Fan, X.L., Zhang, Y., Li, X. and Fu, Q.L., 2020. Mechanisms underlying the protective effects of mesenchymal stem cell-based therapy. Cell. Mol. Life Sci., 77: 2771–2794. https://doi.org/10.1007/s00018-020-03454-6

Fazel, S., Chen, L., Weisel, R.D., Angoulvant, D., Seneviratne, C., Fazel, A., Cheung, P., Lam, J., Fedak, P.W., Yau, T.M. and Li, R.K., 2005. Cell transplantation preserves cardiac function after infarction by infarct stabilization: Augmentation by stem cell factor. J. Thorac. Cardiovasc. Surg., 130: 1310. https://doi.org/10.1016/j.jtcvs.2005.07.012

Haneef, K., Naeem, N., Khan, I., Iqbal, H., Kabir, N., Jamall, S., Zahid, M. and Salim, A., 2014. Conditioned medium enhances the fusion capability of rat bone marrow mesenchymal stem cells and cardiomyocytes. Mol. Biol. Rep., 41: 3099-4112. https://doi.org/10.1007/s11033-014-3170-1

Herrmann, J.L., Abarbanell, A.M., Weil, B.R., Manukyan, M.C., Poynter, J.A., Brewster, B.J., Wang, Y. and Meldrum, D.R., 2011. Optimizing stem cell function for the treatment of ischemic heart disease. J. Surg. Res., 166: 138-145. https://doi.org/10.1016/j.jss.2010.05.057

Ioannidou, E., 2006. Therapeutic modulation of growth factors and cytokines in regenerative medicine. Curr. Pharm. Des., 12: 2397. https://doi.org/10.2174/138161206777699007

Keshtkar, S., Azarpira, N. and Ghahremani, M.H., 2018. Mesenchymal stem cell-derived extracellular vesicles: novel frontiers in regenerative medicine. Stem Cell Res. Ther., 9: 63. https://doi.org/10.1186/s13287-018-0791-7

Kim, K.L., Seo, S., Kim, J.T., Kim, J., Kim, W., Yeo, Y., Sung, J.H., Park, S.G. and Suh, W., 2019. SCF (stem cell factor) and cKIT modulate pathological ocular neovascularization. Arterioscler. Thromb. Vasc. Biol., 39: 2120-2131. https://doi.org/10.1161/ATVBAHA.119.313179

Kuang, D., Zhao, X., Xiao, G., Ni, J., Feng, Y., Wu, R. and Wang, G., 2008. Stem cell factor/c-kit signaling mediated cardiac stem cell migration via activation of p38 MAPK. Basic Res. Cardiol., 103: 265-273. https://doi.org/10.1007/s00395-007-0690-z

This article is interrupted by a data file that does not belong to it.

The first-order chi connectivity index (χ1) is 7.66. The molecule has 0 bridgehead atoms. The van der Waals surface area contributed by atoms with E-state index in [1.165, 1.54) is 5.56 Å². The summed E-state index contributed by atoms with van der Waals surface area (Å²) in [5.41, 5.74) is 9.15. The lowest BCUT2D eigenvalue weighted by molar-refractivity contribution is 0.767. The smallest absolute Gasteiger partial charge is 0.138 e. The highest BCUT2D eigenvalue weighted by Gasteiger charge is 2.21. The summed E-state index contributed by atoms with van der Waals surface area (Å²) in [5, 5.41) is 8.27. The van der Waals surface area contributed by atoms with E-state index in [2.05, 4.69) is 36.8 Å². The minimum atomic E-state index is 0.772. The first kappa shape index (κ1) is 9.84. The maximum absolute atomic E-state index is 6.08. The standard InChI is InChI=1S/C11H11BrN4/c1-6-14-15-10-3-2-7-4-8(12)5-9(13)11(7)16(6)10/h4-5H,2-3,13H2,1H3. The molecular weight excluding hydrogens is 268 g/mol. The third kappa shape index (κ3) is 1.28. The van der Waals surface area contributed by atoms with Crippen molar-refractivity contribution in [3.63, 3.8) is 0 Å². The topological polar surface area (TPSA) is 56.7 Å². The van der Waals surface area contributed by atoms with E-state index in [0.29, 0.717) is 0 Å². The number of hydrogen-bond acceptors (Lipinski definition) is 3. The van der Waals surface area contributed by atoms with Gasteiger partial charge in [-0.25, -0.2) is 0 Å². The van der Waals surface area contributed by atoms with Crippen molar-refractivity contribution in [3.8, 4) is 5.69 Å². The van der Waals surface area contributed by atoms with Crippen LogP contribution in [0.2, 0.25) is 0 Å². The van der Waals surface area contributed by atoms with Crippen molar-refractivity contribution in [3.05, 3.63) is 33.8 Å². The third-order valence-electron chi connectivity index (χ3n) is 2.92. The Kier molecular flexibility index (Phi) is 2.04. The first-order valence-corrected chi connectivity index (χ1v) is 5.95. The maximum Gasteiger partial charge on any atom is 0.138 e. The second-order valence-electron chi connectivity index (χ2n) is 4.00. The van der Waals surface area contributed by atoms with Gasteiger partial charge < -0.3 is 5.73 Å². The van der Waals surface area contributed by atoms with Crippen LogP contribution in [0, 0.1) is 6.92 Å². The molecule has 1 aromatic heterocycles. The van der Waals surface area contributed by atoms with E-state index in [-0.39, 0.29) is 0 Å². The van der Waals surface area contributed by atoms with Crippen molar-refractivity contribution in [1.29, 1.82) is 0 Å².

Lachtermacher, S., Esporcatte, B.L., Montalvao, F., Costa, P.C., Rodrigues, D.C., Belem, L., Rabischoffisky, A., Faria-Neto, H.C., Vasconcellos, R., Iacobas, S., Iacobas, D.A., Dohmann, H.F., Spray, D.C., Goldenberg, R.C. and Campos-de-Carvalho, A.C., 2010. Cardiac gene expression and systemic cytokine profile are complementary in a murine model of post-ischemic heart failure. Braz. J. Med. biol. Res., 43: 377-389. https://doi.org/10.1590/S0100-879X2010007500014

Mazzoldi, E.L., Pavan, S., Pilotto, G., Leone, K., Pagotto, A., Frezzini, S., Nicoletto, M.O., Amadori, A. and Pastò, A., 2019. A juxtacrine/paracrine loop between C-Kit and stem cell factor promotes cancer stem cell survival in epithelial ovarian cancer. Cell Death Dis., 10: 412. https://doi.org/10.1038/s41419-019-1656-4

Peran, M., Marchal, J.A., Rodriguez-Serrano, F., Alvarez, P. and Aranega, A., 2011. Transdifferentiation: why and how. Cell Biol. Int., 35: 373-379. https://doi.org/10.1042/CBI20100445

Psaltis, P.J., Zannettino, A.C., Worthley, S.G. and Gronthos, S., 2008. Concise review: Mesenchymal stromal cells: potential for cardiovascular repair. Stem Cells, 26: 2201-2210. https://doi.org/10.1634/stemcells.2008-0428